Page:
How to Hook an iPhone to a Stereo Using RCA Plugs
By Michael Cox
The iPhone's Wi-Fi/Bluetooth/AirPlay wireless streaming system and Dock or Lightning connector offer high-tech methods of connecting to a veritable plethora of devices. However, if what you've got to work with is a pair of RCA jacks, you can do that too. With the right adapter your iPhone can still power your party even with an old-school receiver, giving it either an amplified signal from your iPhone's headphone jack or a line-level signal from its proprietary port.
Turn the receiver or other device off to prevent loud buzzing or clicking when you connect to the iPhone.
Connect the RCA plugs to the jacks on the receiver or other output device. If your plugs are color-coded, connect the red plug to the right jack, and the white plug to the left jack. If you're using an A/V cable, you may leave the yellow video plug unconnected or connect it to the composite video jack on a receiver or TV.
Connect the cable to the corresponding jack on your iPhone. You may use either a 1/8th-inch stereo mini-plug to connect to your iPhone's headphone jack, or a Dock or Lightning connector to connect to your iPhone's compatible port.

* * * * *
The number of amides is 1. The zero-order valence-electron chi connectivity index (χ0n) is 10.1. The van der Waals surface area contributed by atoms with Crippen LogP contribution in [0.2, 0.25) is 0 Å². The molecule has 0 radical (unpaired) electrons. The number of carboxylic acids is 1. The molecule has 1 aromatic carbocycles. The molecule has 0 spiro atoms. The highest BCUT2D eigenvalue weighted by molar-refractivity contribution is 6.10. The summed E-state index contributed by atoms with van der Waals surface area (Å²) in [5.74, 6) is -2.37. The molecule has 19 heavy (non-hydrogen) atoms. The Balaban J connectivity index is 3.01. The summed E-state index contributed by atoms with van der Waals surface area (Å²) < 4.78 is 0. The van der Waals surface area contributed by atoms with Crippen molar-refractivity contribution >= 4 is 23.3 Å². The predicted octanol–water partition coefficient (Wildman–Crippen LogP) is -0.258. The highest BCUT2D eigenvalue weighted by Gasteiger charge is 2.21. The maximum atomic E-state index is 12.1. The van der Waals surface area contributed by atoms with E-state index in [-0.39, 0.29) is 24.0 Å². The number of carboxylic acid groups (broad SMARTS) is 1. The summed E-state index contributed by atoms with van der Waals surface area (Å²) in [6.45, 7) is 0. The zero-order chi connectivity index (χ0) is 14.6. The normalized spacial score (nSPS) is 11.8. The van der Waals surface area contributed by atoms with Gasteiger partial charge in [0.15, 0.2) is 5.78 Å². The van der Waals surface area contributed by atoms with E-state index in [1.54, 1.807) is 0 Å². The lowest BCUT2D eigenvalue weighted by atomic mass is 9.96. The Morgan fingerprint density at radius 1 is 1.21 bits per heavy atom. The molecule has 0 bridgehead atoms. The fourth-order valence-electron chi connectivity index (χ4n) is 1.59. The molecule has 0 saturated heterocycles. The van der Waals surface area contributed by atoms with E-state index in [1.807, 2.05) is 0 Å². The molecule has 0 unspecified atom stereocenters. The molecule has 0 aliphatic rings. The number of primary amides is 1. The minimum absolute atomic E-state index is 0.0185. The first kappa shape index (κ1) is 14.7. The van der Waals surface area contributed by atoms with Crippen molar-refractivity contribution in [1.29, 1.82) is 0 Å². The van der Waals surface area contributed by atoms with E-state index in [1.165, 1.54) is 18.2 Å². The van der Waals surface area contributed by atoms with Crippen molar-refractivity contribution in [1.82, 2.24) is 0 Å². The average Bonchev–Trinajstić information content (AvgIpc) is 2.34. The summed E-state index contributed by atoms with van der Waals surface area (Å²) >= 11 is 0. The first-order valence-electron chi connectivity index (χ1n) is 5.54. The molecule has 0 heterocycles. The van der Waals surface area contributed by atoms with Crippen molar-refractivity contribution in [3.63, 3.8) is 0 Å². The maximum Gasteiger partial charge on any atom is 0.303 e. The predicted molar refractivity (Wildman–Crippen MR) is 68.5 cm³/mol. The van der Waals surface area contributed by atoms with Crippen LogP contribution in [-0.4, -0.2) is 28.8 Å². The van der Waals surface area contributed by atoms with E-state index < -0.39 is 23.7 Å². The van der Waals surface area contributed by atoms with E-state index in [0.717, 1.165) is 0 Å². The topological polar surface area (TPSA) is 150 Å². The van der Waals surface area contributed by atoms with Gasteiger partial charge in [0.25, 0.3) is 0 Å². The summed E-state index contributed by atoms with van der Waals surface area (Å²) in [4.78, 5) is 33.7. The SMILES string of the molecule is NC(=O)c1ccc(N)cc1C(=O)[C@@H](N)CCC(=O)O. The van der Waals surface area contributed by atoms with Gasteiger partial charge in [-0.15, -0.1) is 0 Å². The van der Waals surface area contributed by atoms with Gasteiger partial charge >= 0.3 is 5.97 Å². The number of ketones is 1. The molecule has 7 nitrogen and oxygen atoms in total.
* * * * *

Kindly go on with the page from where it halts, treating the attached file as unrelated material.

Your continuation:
Tap the Music or iPod app on your iPhone and begin playing music. Turn the volume down completely.
Turn on your output device and turn its volume down completely. Select the input source connected to your iPhone if necessary.
Turn up the volume in the Music or iPod app to the halfway point, then turn up the volume on your output device. Adjust the volume on the iPhone and the device until it's at a suitable level.
- Using the iPhone's headphone jack to connect to an external output device may result in low audio levels or distortion. For best results, use a cable that connects to your iPhone's Dock or Lightning port such as an Apple Composite A/V Cable.
- For best results when you connect from your iPhone's headphone jack, use a preamplifier to supply a louder line-level signal to your output device.
- To prevent damage to your output device or speakers, always turn the device's volume control down completely when connecting an audio source, and turn the volume up carefully until you're certain of the optimum level.
Michael Cox writes about lifestyle issues, popular culture, sports and technology. In a career spanning more than 10 years, he has contributed to dozens of magazines, books and websites, including MSN.com and "Adobe Magazine." Cox holds a professional certificate in technical communications from the University of Washington.